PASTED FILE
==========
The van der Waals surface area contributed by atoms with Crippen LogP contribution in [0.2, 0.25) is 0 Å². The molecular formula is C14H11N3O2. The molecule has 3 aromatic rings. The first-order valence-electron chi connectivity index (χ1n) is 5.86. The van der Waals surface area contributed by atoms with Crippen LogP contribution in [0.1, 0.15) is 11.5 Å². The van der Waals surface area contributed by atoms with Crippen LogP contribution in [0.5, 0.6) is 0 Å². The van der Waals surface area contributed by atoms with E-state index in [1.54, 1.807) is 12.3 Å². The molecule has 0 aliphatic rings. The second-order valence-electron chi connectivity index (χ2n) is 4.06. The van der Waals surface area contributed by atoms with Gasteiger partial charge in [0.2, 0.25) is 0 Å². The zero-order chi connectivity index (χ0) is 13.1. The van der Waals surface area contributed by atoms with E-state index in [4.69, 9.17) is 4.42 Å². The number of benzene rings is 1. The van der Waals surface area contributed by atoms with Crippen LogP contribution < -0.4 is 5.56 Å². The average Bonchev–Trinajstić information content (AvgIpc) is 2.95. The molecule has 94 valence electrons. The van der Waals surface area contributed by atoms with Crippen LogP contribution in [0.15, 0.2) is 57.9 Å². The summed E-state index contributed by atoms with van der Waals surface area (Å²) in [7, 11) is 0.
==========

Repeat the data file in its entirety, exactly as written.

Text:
The van der Waals surface area contributed by atoms with Crippen LogP contribution in [0.2, 0.25) is 0 Å². The molecular formula is C14H11N3O2. The molecule has 3 aromatic rings. The first-order valence-electron chi connectivity index (χ1n) is 5.86. The van der Waals surface area contributed by atoms with Crippen LogP contribution in [0.1, 0.15) is 11.5 Å². The van der Waals surface area contributed by atoms with Crippen LogP contribution in [0.5, 0.6) is 0 Å². The van der Waals surface area contributed by atoms with E-state index in [1.54, 1.807) is 12.3 Å². The molecule has 0 aliphatic rings. The second-order valence-electron chi connectivity index (χ2n) is 4.06. The van der Waals surface area contributed by atoms with Gasteiger partial charge in [0.2, 0.25) is 0 Å². The zero-order chi connectivity index (χ0) is 13.1. The van der Waals surface area contributed by atoms with E-state index in [4.69, 9.17) is 4.42 Å². The number of benzene rings is 1. The van der Waals surface area contributed by atoms with Crippen LogP contribution < -0.4 is 5.56 Å². The average Bonchev–Trinajstić information content (AvgIpc) is 2.95. The molecule has 94 valence electrons. The van der Waals surface area contributed by atoms with Crippen LogP contribution in [0.15, 0.2) is 57.9 Å². The summed E-state index contributed by atoms with van der Waals surface area (Å²) in [7, 11) is 0.